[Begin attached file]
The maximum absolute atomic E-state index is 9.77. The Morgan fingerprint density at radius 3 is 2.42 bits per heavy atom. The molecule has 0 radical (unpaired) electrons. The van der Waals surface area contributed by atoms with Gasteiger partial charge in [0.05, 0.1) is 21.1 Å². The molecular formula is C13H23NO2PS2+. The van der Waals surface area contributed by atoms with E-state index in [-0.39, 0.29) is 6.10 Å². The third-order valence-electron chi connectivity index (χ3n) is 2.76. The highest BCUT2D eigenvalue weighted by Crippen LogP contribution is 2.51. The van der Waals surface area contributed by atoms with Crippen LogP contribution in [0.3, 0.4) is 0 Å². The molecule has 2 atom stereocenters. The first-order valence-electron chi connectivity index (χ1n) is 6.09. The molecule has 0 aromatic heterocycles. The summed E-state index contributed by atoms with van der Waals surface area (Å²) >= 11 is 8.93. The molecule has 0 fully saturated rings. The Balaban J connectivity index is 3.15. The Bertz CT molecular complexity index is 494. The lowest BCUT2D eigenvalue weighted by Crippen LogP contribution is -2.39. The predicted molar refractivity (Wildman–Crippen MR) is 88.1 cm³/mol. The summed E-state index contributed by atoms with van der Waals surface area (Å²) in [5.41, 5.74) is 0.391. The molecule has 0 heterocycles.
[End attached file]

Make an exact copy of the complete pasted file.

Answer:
The maximum absolute atomic E-state index is 9.77. The Morgan fingerprint density at radius 3 is 2.42 bits per heavy atom. The molecule has 0 radical (unpaired) electrons. The van der Waals surface area contributed by atoms with Gasteiger partial charge in [0.05, 0.1) is 21.1 Å². The molecular formula is C13H23NO2PS2+. The van der Waals surface area contributed by atoms with E-state index in [-0.39, 0.29) is 6.10 Å². The third-order valence-electron chi connectivity index (χ3n) is 2.76. The highest BCUT2D eigenvalue weighted by Crippen LogP contribution is 2.51. The van der Waals surface area contributed by atoms with Crippen LogP contribution in [0.3, 0.4) is 0 Å². The molecule has 2 atom stereocenters. The first-order valence-electron chi connectivity index (χ1n) is 6.09. The molecule has 0 aromatic heterocycles. The summed E-state index contributed by atoms with van der Waals surface area (Å²) >= 11 is 8.93. The molecule has 0 fully saturated rings. The Balaban J connectivity index is 3.15. The Bertz CT molecular complexity index is 494. The lowest BCUT2D eigenvalue weighted by Crippen LogP contribution is -2.39. The predicted molar refractivity (Wildman–Crippen MR) is 88.1 cm³/mol. The summed E-state index contributed by atoms with van der Waals surface area (Å²) in [5.41, 5.74) is 0.391. The molecule has 0 heterocycles.